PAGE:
AMMA employee relations consultant Estha van der Linden evaluates a recent Fair Work Commission decision in which Commissioner Cambridge suggests that termination of an employee without notice is not justified where the employee’s conduct amounts to ‘gross negligence’ as opposed to ‘serious misconduct’.
Mr Matthew John was employed by Star Pty Limited as a security officer at the organisation’s casino in Pyrmont.
In an incident which took place in April 2013, a minor gained entry to the casino by using a friend’s Learner Driver Licence. When Star conducted an investigation into how this event occurred, CCTV footage showed John asking for the minor’s proof of identification but not looking up to examine her face when viewing the licence.
John was called to a meeting to explain his conduct. He accepted fault but cited mitigating circumstances saying there was a lack of support at the entrance point, too many people were trying to go in, the team leader was absent and that he had asked for further assistance, which had not been provided. Subsequently, John’s employment was summarily terminated for failing to conduct a proper identification check.
Commissioner Cambridge agreed with the employee that he had engaged in conduct which was, at worst, negligent, and certainly did not rise to the threshold of gross negligence. There were also a number of procedural defects in his termination and therefore the summary dismissal was held to be unfair.
Although the relevant conduct only amounted to negligence, Commissioner Cambridge delivered some interesting remarks upon the concept of “serious misconduct”.
At common law, an act of gross negligence which causes substantial loss or damage to an employer can present a valid basis for terminating without notice. However, in Commissioner Cambridge’s view, the statutory position under the FW Act – which asks the question, ‘was the dismissal fair?’ – is different to common law.
At the centre of Commissioner Cambridge’s reasoning were the terms of the Small Business Code.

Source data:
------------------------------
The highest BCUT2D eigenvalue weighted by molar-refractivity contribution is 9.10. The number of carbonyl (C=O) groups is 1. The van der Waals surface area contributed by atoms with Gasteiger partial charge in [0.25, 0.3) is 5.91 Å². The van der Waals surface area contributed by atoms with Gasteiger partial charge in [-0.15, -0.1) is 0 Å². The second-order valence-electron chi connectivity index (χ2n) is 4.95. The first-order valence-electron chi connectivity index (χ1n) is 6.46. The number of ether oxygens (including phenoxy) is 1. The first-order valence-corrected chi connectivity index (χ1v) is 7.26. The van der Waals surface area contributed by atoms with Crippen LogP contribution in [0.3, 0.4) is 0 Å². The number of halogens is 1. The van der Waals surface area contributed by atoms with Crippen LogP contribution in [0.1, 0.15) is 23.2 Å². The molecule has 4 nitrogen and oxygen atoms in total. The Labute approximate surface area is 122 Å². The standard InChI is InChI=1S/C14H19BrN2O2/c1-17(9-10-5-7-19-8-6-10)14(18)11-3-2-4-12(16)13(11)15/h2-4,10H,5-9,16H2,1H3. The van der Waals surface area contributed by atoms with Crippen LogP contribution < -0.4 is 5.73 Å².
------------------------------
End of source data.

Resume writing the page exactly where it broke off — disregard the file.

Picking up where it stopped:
Under the Code “[i]t is fair for an employer to dismiss an employee without notice or warning when the employer believes on reasonable grounds that the employee’s conduct is sufficiently serious to justify immediate dismissal. Serious misconduct includes theft, fraud, violence and serious breaches of occupational health and safety procedures”.
Although the Code only applies to “small businesses”, (fewer than 15 employees) Commissioner Cambridge found that “the Code may be modifying the common law position regarding summary dismissal for negligent rather than intentional action”.
Commissioner Cambridge ruled that the term “serious misconduct” as used in the Code, does not include conduct which amounts to negligence – even if, the negligence is considered “gross negligence”. The Commissioner primary reason for this was that the language used in the Code entails an element of wilfulness. Negligence, on the other hand, is characterised by lack of care.
Commissioner Cambridge said (although he did not cite any specific authorities), “Courts and Tribunals appear to be gradually casting off the proposition that negligence would justify summary dismissal, as it represents an outdated concept which was established upon the principles which applied during the era of the master and servant relationship.”
Read the case here: John v The Star Pty Limited  FWC 543
Employers are expected to provide training, resources and other assistance to employees if they engage in careless conduct. Although Commissioner Cambridge was only commenting on the relationship between gross negligence and serious misconduct, it brings to question whether negligence can be a reason for summary termination under the Fair Work Act 2009. This case may be the first in a series of decisions that change the concept of summary dismissal as we know it.
If you’d like advice or information about workplace relations issues including dismissal, negligence and misconduct, please contact your local AMMA office to speak to one of our workplace relations experts.